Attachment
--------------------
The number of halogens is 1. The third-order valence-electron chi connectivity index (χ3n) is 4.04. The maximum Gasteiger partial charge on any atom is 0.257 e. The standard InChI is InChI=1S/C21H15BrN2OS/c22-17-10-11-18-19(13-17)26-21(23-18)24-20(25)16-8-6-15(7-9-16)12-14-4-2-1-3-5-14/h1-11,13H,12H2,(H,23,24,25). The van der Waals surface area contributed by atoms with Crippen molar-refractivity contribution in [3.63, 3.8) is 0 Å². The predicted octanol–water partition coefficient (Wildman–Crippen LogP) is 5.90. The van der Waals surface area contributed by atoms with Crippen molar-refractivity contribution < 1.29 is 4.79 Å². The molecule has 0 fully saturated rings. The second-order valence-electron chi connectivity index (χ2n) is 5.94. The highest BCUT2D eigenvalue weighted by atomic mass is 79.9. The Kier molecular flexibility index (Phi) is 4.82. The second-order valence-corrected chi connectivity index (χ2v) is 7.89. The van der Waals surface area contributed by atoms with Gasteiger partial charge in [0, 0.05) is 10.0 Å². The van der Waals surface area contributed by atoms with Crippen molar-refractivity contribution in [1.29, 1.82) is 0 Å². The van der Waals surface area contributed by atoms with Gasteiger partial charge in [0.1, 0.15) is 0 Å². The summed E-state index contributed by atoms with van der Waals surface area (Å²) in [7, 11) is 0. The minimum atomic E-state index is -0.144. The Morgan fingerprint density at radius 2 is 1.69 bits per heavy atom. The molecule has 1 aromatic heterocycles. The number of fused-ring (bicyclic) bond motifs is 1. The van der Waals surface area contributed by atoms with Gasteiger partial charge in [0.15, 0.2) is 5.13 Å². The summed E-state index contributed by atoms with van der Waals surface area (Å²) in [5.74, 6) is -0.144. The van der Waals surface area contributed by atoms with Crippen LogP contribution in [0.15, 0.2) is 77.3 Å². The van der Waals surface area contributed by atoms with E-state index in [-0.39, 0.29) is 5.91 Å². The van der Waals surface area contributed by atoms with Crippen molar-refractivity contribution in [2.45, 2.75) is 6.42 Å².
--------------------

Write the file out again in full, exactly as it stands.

The number of halogens is 1. The third-order valence-electron chi connectivity index (χ3n) is 4.04. The maximum Gasteiger partial charge on any atom is 0.257 e. The standard InChI is InChI=1S/C21H15BrN2OS/c22-17-10-11-18-19(13-17)26-21(23-18)24-20(25)16-8-6-15(7-9-16)12-14-4-2-1-3-5-14/h1-11,13H,12H2,(H,23,24,25). The van der Waals surface area contributed by atoms with Crippen molar-refractivity contribution in [3.63, 3.8) is 0 Å². The predicted octanol–water partition coefficient (Wildman–Crippen LogP) is 5.90. The van der Waals surface area contributed by atoms with Crippen molar-refractivity contribution < 1.29 is 4.79 Å². The molecule has 0 fully saturated rings. The second-order valence-electron chi connectivity index (χ2n) is 5.94. The highest BCUT2D eigenvalue weighted by atomic mass is 79.9. The Kier molecular flexibility index (Phi) is 4.82. The second-order valence-corrected chi connectivity index (χ2v) is 7.89. The van der Waals surface area contributed by atoms with Gasteiger partial charge in [0, 0.05) is 10.0 Å². The van der Waals surface area contributed by atoms with Crippen molar-refractivity contribution in [1.29, 1.82) is 0 Å². The van der Waals surface area contributed by atoms with Gasteiger partial charge in [0.1, 0.15) is 0 Å². The summed E-state index contributed by atoms with van der Waals surface area (Å²) in [7, 11) is 0. The minimum atomic E-state index is -0.144. The Morgan fingerprint density at radius 2 is 1.69 bits per heavy atom. The molecule has 1 aromatic heterocycles. The number of fused-ring (bicyclic) bond motifs is 1. The van der Waals surface area contributed by atoms with Gasteiger partial charge in [0.15, 0.2) is 5.13 Å². The summed E-state index contributed by atoms with van der Waals surface area (Å²) in [5.74, 6) is -0.144. The van der Waals surface area contributed by atoms with Crippen LogP contribution in [0.15, 0.2) is 77.3 Å². The van der Waals surface area contributed by atoms with E-state index in [-0.39, 0.29) is 5.91 Å². The van der Waals surface area contributed by atoms with Crippen molar-refractivity contribution in [2.45, 2.75) is 6.42 Å².